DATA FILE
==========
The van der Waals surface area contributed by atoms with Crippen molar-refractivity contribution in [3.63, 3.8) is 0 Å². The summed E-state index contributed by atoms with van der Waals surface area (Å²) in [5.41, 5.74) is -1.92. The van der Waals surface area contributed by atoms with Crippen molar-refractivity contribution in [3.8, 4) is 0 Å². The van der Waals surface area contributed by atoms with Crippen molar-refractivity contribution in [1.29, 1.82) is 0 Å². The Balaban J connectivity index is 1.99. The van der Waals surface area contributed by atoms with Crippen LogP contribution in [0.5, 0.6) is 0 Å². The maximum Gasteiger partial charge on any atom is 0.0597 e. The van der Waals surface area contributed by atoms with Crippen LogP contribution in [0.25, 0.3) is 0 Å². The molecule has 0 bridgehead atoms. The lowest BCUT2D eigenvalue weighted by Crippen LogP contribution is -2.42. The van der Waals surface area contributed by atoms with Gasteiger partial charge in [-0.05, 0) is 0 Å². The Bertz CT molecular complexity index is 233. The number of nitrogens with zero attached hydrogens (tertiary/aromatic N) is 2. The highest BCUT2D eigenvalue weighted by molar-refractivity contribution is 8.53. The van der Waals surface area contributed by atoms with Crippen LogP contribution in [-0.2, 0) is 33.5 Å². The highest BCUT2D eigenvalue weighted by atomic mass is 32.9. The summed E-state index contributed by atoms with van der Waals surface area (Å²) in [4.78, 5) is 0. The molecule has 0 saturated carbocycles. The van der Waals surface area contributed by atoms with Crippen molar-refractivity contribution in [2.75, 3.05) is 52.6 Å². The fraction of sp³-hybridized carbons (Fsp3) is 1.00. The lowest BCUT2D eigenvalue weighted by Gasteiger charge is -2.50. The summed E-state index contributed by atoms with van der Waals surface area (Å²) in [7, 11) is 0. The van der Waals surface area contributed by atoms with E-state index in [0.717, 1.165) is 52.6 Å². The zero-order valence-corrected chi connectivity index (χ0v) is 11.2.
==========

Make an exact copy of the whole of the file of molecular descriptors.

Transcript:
The van der Waals surface area contributed by atoms with Crippen molar-refractivity contribution in [3.63, 3.8) is 0 Å². The summed E-state index contributed by atoms with van der Waals surface area (Å²) in [5.41, 5.74) is -1.92. The van der Waals surface area contributed by atoms with Crippen molar-refractivity contribution in [3.8, 4) is 0 Å². The van der Waals surface area contributed by atoms with Crippen molar-refractivity contribution in [1.29, 1.82) is 0 Å². The Balaban J connectivity index is 1.99. The van der Waals surface area contributed by atoms with Crippen LogP contribution in [0.5, 0.6) is 0 Å². The maximum Gasteiger partial charge on any atom is 0.0597 e. The van der Waals surface area contributed by atoms with Crippen LogP contribution in [0.25, 0.3) is 0 Å². The molecule has 0 bridgehead atoms. The lowest BCUT2D eigenvalue weighted by Crippen LogP contribution is -2.42. The van der Waals surface area contributed by atoms with Gasteiger partial charge in [-0.05, 0) is 0 Å². The Bertz CT molecular complexity index is 233. The number of nitrogens with zero attached hydrogens (tertiary/aromatic N) is 2. The highest BCUT2D eigenvalue weighted by molar-refractivity contribution is 8.53. The van der Waals surface area contributed by atoms with Crippen LogP contribution in [-0.2, 0) is 33.5 Å². The highest BCUT2D eigenvalue weighted by atomic mass is 32.9. The summed E-state index contributed by atoms with van der Waals surface area (Å²) in [4.78, 5) is 0. The molecule has 0 saturated carbocycles. The van der Waals surface area contributed by atoms with Crippen molar-refractivity contribution in [2.75, 3.05) is 52.6 Å². The fraction of sp³-hybridized carbons (Fsp3) is 1.00. The lowest BCUT2D eigenvalue weighted by Gasteiger charge is -2.50. The summed E-state index contributed by atoms with van der Waals surface area (Å²) in [7, 11) is 0. The van der Waals surface area contributed by atoms with E-state index in [0.717, 1.165) is 52.6 Å². The zero-order valence-corrected chi connectivity index (χ0v) is 11.2.